UPDATED: Mar 13, 2020
It’s all about you. We want to help you make the right coverage choices.
We strive to help you make confident insurance decisions. Comparison shopping should be easy. We partner with top insurance providers. This doesn't influence our content. Our opinions are our own.
Finding the Actual Cash Value (ACV) of your vehicle is an art in itself – the market value may be one figure for one insurance company, and another figure for another insurance company. Indeed, with so many different factors affecting an insurance company’s judgment on a vehicle’s ACV, it is no wonder why different companies can come to different figures for the exact same car.
But why is it important to know your car’s ACV?
ACV – What is it, and why is it important?
The ACV of your vehicle is, simply put, how much your vehicle is worth at the time of assessment. You may have bought your car for $20,000, but you can be sure that your vehicle’s worth a lot less than what you have originally paid for when you’re assessing its ACV years, or even just months later.
This is because your car’s ACV falls immediately after it leaves the dealership’s hands by up to 30%! Even though your car is still “brand-new” when you’re driving it away from the dealership’s store, assessors will still count it as “used” once you lay your hands on it. We’ll talk more about calculating the ACV in the next section.
Knowing the ACV of your car is important, because insurance companies will be paying you that sum if you somehow end up totaling your vehicle. Understanding how ACV is calculated can help you negotiate a better ACV for your vehicle, thus increasing your insurance payout for your vehicle.
Calculating the Actual Cash Value of your car
In the calculation of your vehicle’s ACV, a few points are taken into account:
- The age of your vehicle – obviously, the older the vehicle, the lower the ACV because of wear-and-tear.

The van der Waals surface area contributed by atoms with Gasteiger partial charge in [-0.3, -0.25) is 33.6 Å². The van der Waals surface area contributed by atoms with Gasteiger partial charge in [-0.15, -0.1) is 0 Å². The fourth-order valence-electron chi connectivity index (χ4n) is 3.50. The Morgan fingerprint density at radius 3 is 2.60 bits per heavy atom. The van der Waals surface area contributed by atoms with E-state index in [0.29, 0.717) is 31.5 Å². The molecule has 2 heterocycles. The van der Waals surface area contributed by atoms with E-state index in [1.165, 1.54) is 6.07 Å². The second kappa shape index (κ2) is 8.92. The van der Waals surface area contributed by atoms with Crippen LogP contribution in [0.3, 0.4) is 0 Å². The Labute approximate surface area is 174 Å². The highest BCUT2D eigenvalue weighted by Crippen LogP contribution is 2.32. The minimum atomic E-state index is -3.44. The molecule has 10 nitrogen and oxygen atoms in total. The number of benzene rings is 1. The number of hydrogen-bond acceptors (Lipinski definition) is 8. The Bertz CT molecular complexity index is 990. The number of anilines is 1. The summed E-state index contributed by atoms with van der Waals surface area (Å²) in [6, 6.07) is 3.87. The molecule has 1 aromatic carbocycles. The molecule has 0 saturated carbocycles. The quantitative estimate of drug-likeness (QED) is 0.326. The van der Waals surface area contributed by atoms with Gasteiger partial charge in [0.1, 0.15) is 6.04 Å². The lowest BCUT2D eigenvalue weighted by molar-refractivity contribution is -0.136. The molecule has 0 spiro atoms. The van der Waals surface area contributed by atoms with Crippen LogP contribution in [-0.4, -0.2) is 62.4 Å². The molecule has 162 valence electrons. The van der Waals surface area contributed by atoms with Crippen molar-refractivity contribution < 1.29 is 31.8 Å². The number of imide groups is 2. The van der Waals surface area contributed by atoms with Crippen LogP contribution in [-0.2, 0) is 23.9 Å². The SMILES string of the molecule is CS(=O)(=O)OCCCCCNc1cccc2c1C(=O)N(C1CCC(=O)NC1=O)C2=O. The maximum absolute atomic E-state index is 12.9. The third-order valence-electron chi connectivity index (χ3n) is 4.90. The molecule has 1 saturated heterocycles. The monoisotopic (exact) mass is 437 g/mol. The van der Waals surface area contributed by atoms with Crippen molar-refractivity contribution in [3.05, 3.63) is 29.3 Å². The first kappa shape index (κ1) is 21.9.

- How well you take care of your vehicle – do you turn up for servicing before the stipulated mileage? Do you change the vehicle’s engine oil as recommended by the mechanics? Doing this will increase your vehicle’s ACV as it proves that your vehicle is well-maintained.
- Vehicle Model – the model of your vehicle can affect your ACV. For example, if there’s a particular model that has been recalled because of faults, you will find the ACV of your vehicle much lower than other similar models of the same age.
- Mileage – the lower your mileage, the higher the vehicle’s ACV, as there will be less wear-and-tear due to lower vehicle usage
- Accidents – If your vehicle has never, ever been in an accident before, your ACV will be much higher compared to a vehicle that is in a less-than-pristine condition.
In addition, there are certain standardized methods to calculate a vehicle’s ACV, such as the Kelley Blue Book (KBB) or the NADA guide. These guides rate vehicles using several markers to determine the category of a vehicle. There are 6 categories in total, ranging from “pristine” to a “basket case”.
Your vehicle’s ACV – Why don’t you just ask the insurance companies?
Sadly, insurance companies are often reluctant to reveal the actual manner in which they determine your vehicle’s ACV when you are trying to claim the payout from them. Most insurance companies uses the KBB or NADA guide to determine your vehicle’s ACV using the category and points system, but the points given are subjective – a strict employee will be less generous with points than a lenient one.
There is reason behind this decision – every car owner will want to get the most out of their payouts, and they will never let go of an opportunity to dispute the assessment of these insurance companies. Indeed, with such subjective means of determining the ACV of your vehicle, who wouldn’t dispute the assessment in an effort to get a few thousand dollars more from the payout?
Is it possible to dispute the assessment of your ACV?
It definitely is! However, you must know that this is not easy – as insurance companies don’t release the exact details of how they assess your car’s ACV, it is hard for you to nitpick exactly which area they might have assessed wrongly.
Of course, there are blatant errors, such as “dents on the doors” when there obviously isn’t. Bring these up to your insurance company – these errors will definitely help boost your ACV. In addition, it is a must to have evidence to back up your arguments – while the previous examples simply warrants a simple visual check on your car doors, other points of dispute such as servicing will require proof from the car workshop to substantiate your stand.
Do keep in mind that insurance companies are just like any other corporation – their main motive is to reduce cost and increase revenue, thus increasing profits. This makes it tough for insurance companies to bulge from their final assessment of your ACV. Of course, argue for the ACV that you think is fair if you decide that your insurance company has underestimated your vehicle’s ACV.